The 13 Most Haunted Places in the World: No. 11, The Great Sargasso Sea
Centuries of Lost Ships and Mad Seafarers
A sea within a sea, without a boundary or a shore; this is the Great Sargasso Sea. Legends abound of seafarers driven mad in a windless forest of choking seaweed. For centuries, lost and abandoned ships have been pulled down in a tangled green death, making the Great Sargasso Sea one of the most haunted places on earth.
Out in the Atlantic Ocean, in the midst of the Bermuda Triangle, is one of the most infamous stretches of water ever charted: The Great Sargasso Sea. The Great Sargasso Sea is a sea within a sea, a sea without a shore. It is also home to a dark, mysterious history of derelict ships, seaworthy but adrift and abandoned, with signs of human life inexplicably cut short. But by what?
This lens of one of a series of 13 lenses I am creating about the most haunted places on earth. You will be amazed by some of the locations! Here, we will focus on hauntings of the seas.
A Legendary History
Legends of a Port of Missing Ships
Legends of a "Port of Missing Ships" were known for centuries before the Bermuda Triangle began to reveal its nefarious secrets. Columbus encountered it on his famous voyage to discovery of the New World; believing he was approaching land, he ordered the area fathomed only to discover it apparently had no bottom. (It has, in fact, but it is miles deep in the Abyssal Plain.)
Depictions of the Sargasso invariably showed a graveyard of abandoned vessels of all kinds, motionless and rotting under blankets of alien-looking sargassum weed, decomposing into a stagnant sea. One of the stories passed down from generations of seafarers is that of the old slave ship found choked with tendrils of sargassum seaweed and listing heavily in the water. When it was boarded, no captain or crew could be found; in the noisome belly of the ship, the skeletons of slaves chained together in their death throes, their bones picked clean.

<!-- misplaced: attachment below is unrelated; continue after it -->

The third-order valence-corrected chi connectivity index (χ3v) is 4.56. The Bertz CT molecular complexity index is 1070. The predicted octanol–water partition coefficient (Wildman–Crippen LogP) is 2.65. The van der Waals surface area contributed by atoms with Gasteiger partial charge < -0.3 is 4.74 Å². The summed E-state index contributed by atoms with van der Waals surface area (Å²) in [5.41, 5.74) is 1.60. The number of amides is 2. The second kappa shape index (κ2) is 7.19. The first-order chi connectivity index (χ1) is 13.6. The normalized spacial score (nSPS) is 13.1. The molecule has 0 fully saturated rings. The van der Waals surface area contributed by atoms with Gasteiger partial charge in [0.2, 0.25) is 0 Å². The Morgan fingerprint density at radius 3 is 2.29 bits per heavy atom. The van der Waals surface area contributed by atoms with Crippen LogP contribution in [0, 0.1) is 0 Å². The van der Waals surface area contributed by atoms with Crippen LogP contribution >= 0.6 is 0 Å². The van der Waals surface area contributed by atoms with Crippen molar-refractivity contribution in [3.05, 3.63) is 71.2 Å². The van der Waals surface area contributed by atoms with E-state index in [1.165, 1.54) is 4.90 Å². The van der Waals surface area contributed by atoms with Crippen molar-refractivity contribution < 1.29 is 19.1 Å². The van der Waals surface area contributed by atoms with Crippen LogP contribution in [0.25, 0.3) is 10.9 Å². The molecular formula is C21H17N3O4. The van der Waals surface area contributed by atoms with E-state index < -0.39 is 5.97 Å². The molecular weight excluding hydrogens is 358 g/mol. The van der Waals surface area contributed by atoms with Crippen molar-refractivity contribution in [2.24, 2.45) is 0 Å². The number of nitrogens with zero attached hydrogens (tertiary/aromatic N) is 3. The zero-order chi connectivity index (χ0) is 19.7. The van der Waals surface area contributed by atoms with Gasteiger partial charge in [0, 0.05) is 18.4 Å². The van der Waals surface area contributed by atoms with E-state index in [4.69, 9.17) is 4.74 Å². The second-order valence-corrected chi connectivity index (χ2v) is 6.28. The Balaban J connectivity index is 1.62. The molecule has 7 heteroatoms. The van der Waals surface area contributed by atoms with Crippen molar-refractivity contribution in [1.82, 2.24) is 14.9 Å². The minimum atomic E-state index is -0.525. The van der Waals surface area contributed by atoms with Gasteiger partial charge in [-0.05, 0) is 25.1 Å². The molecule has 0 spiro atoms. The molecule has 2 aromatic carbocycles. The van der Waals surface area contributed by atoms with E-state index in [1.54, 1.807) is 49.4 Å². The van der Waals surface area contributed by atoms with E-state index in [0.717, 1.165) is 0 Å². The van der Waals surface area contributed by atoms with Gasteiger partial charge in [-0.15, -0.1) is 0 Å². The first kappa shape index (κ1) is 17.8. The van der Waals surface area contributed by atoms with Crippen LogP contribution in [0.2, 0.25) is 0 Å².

The weather has also played a role in creating the Great Sargasso Sea's reputation as a ship killer. It was dreaded for centuries because of its deathly calm, a nearly-windless "doldrums" stretching over two million square miles of water that often captured and held ships for weeks at a time. Many times crossing the Atlantic, the Spanish found themselves mired in the matted Sea. Unable to sustain themselves, they were often forced to cast cargo and even horses overboard simply to survive. Because of this, the area is known by seafarers as the "Horse Latitudes" - and they cross directly through the Great Sargasso Sea.
Photo Credit: Image is in the public domain. Retrieved from: http://en.wikipedia.org/wiki/File:North_Atlantic_G...
Did You Know?
The Sargasso Sea, located entirely within the Atlantic Ocean, is the only sea without a land boundary.
The Devil is in the Details
The Great Sargasso Sea floats upon the Atlantic Ocean between latitude 20Â° to 35Â° North and longitude 30Â° to 70Â° W. Its currents are barely detectible and yet it is surrounded by several of the most powerful currents in the world's oceans; the Gulf Stream, the North Atlantic Drift, and the Canary, Antilles, and Caribbean currents intermingle to contain the Sargasso, keeping it largely separate from the rest of the Atlantic. The Sargasso has only a slight rotation and although it sometimes changes position, depending upon the influence of the surrounding currents, anything that sails into its vast expanse is likely to meet an end there.